Two billion years is a long time, even in evolutionary terms. Many species have come and gone within that period, yet the acetyl and mevalonate pathway not only endures but it is largely ubiquitous. This observation stands as context as opposed to hard evidence, but what do you suppose it informs? I’d say it says we have mevalonate and we have the enzyme HMG-CoA reductase and we have cholesterol because we jolly well need them; and that’s what it should inform anybody bar a complete bloody idiot.

    Cholesterols contribution to biology and physiology is overwhelmingly positive, and only a complete absence of evidence contributes to the common perception to the contrary. Mevalonates contribution to biology is overwhelmingly positive, too, and furthermore its contribution ranges far further in terms of diversity of context. HMG-CoA reductases contribution to biochemistry is overwhelmingly positive, every bit as great and as positive as is mevalonates. Only a fool would insist otherwise. Only those easily besotted by dogma could think it good sense to target HMG-CoA reductase with a drug that inhibits its action.

    The time is long overdue to inform statin pedlars this is where they get should get off and how. Two words, seven letters, three of which are ‘f’s.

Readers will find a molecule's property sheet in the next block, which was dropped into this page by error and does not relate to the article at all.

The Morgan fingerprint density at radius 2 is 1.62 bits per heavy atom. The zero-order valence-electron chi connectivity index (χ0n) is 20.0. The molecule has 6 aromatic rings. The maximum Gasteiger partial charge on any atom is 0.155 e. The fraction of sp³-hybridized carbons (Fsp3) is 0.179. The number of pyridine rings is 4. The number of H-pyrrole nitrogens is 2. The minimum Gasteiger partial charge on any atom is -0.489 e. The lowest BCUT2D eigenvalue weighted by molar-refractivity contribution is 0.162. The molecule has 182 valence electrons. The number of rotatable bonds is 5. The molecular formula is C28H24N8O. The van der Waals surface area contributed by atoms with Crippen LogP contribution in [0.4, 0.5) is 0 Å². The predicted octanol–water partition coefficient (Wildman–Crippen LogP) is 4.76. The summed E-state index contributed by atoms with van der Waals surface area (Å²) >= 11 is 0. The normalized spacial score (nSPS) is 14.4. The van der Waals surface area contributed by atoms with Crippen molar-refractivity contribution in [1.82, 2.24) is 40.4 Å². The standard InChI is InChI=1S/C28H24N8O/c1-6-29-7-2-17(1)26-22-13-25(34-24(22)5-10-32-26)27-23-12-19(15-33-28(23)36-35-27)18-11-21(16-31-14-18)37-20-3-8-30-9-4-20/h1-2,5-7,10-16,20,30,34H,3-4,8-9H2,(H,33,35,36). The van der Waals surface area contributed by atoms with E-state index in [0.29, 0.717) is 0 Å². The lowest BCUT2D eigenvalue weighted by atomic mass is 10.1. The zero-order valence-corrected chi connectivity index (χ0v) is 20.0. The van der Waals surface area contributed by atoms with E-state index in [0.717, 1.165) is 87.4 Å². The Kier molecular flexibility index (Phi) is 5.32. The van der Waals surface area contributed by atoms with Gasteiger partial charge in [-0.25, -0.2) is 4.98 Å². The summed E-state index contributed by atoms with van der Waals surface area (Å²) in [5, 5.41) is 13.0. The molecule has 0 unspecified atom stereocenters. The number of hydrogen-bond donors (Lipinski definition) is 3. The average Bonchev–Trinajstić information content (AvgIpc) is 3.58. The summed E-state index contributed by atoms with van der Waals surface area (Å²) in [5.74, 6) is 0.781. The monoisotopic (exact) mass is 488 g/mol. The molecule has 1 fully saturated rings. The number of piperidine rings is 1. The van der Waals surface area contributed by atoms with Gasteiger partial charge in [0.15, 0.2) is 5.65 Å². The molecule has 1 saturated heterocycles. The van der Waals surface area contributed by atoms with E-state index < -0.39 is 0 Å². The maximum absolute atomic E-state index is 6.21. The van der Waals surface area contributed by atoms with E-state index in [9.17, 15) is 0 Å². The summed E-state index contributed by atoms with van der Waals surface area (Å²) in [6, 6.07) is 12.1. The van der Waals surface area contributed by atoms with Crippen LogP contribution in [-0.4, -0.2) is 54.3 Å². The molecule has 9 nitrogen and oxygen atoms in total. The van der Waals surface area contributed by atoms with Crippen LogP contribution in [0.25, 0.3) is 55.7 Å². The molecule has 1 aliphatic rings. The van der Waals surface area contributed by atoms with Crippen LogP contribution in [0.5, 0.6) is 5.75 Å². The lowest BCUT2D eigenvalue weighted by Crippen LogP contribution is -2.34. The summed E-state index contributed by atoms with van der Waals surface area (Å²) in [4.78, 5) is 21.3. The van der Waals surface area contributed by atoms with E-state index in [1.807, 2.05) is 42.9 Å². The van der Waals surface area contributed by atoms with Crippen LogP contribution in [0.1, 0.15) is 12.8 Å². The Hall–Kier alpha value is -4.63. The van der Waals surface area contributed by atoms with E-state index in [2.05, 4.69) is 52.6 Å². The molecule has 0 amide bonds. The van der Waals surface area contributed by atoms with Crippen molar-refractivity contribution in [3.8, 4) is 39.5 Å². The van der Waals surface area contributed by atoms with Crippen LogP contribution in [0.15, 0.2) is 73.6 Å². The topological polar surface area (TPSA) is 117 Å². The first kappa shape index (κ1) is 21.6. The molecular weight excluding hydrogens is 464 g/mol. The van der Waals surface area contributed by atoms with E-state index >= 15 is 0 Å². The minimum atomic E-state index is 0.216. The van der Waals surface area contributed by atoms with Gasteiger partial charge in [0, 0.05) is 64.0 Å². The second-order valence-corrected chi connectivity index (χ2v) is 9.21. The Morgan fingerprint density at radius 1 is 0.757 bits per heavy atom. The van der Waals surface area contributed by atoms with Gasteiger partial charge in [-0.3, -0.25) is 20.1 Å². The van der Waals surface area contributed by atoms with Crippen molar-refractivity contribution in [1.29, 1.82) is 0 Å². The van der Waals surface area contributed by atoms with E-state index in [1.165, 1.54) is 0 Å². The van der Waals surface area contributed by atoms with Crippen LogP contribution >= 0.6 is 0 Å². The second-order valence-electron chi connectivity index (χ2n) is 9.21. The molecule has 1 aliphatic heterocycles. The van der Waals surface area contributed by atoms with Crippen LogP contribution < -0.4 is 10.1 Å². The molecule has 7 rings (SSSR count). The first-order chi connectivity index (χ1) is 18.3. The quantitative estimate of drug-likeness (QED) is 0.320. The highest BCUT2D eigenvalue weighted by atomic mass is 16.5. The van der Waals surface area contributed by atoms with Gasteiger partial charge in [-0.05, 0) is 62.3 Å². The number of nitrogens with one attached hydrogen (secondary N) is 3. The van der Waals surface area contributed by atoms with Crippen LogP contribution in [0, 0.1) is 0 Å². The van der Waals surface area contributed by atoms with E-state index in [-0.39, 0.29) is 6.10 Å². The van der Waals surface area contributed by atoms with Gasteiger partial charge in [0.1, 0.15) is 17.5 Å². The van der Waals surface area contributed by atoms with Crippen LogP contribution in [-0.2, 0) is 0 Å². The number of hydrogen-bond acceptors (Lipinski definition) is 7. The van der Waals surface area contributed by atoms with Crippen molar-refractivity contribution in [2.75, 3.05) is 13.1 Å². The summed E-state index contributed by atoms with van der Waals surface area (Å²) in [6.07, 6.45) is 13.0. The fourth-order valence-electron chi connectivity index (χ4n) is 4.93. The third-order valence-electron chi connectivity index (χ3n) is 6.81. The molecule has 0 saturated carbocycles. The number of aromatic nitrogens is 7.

Hope you like, y’all.

    cjp.321.321 .. @ .. .. gmail.com

  3. Very enjoyable blog. I was made aware of it by a Canadian statin skeptic. I have spent rather too much of my life attacking the diet/heart cholesterol hypothesis, and the ridiculous overprescribing of statins. I helped Maryanne put together her programs, and had a role in the saga of Professor Sir Rory Collins (chief banana), vs. the BMJ. We are certainly seeing a rather dark and dangerous pattern of behavior emerging where any with a contradictory point of view is sought out for public destruction, normally using the ‘you are killing my patients,’ strategy. Keep up the good work at exposing this behavior for what it is. Vicious bullying, usually by those with a lot to lose financially.